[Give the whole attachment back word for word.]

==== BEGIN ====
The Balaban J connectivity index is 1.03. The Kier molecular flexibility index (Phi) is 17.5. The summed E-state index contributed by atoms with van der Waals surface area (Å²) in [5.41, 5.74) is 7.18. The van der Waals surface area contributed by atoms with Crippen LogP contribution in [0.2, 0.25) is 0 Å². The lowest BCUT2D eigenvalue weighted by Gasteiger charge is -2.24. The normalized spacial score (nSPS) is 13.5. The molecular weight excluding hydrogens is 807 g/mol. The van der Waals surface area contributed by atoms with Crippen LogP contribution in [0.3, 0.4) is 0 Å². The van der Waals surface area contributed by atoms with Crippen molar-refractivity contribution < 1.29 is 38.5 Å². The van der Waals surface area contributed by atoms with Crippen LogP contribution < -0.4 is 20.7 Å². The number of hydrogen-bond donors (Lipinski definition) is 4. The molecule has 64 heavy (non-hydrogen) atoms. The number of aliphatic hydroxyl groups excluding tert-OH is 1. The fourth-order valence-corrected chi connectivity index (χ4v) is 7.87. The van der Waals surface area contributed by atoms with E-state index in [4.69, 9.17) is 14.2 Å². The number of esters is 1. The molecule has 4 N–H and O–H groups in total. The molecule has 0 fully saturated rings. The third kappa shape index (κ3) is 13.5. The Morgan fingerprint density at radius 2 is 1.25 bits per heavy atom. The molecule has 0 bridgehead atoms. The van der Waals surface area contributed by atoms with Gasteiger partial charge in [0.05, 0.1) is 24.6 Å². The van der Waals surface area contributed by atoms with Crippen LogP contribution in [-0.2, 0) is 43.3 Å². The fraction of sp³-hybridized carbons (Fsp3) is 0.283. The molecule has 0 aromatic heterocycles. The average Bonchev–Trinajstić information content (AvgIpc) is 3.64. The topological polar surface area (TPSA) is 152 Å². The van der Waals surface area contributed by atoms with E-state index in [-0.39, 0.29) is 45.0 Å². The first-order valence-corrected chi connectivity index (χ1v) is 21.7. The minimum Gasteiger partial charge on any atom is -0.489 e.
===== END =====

The Balaban J connectivity index is 1.03. The Kier molecular flexibility index (Phi) is 17.5. The summed E-state index contributed by atoms with van der Waals surface area (Å²) in [5.41, 5.74) is 7.18. The van der Waals surface area contributed by atoms with Crippen LogP contribution in [0.2, 0.25) is 0 Å². The lowest BCUT2D eigenvalue weighted by Gasteiger charge is -2.24. The normalized spacial score (nSPS) is 13.5. The molecular weight excluding hydrogens is 807 g/mol. The van der Waals surface area contributed by atoms with Crippen LogP contribution in [0.3, 0.4) is 0 Å². The van der Waals surface area contributed by atoms with Crippen molar-refractivity contribution < 1.29 is 38.5 Å². The van der Waals surface area contributed by atoms with Crippen LogP contribution < -0.4 is 20.7 Å². The number of hydrogen-bond donors (Lipinski definition) is 4. The molecule has 64 heavy (non-hydrogen) atoms. The number of aliphatic hydroxyl groups excluding tert-OH is 1. The fourth-order valence-corrected chi connectivity index (χ4v) is 7.87. The van der Waals surface area contributed by atoms with E-state index in [4.69, 9.17) is 14.2 Å². The number of esters is 1. The molecule has 4 N–H and O–H groups in total. The molecule has 0 fully saturated rings. The third kappa shape index (κ3) is 13.5. The Morgan fingerprint density at radius 2 is 1.25 bits per heavy atom. The molecule has 0 bridgehead atoms. The van der Waals surface area contributed by atoms with Gasteiger partial charge in [0.05, 0.1) is 24.6 Å². The van der Waals surface area contributed by atoms with Crippen LogP contribution in [-0.2, 0) is 43.3 Å². The fraction of sp³-hybridized carbons (Fsp3) is 0.283. The molecule has 0 aromatic heterocycles. The average Bonchev–Trinajstić information content (AvgIpc) is 3.64. The topological polar surface area (TPSA) is 152 Å². The van der Waals surface area contributed by atoms with E-state index in [-0.39, 0.29) is 45.0 Å². The first-order valence-corrected chi connectivity index (χ1v) is 21.7. The minimum Gasteiger partial charge on any atom is -0.489 e.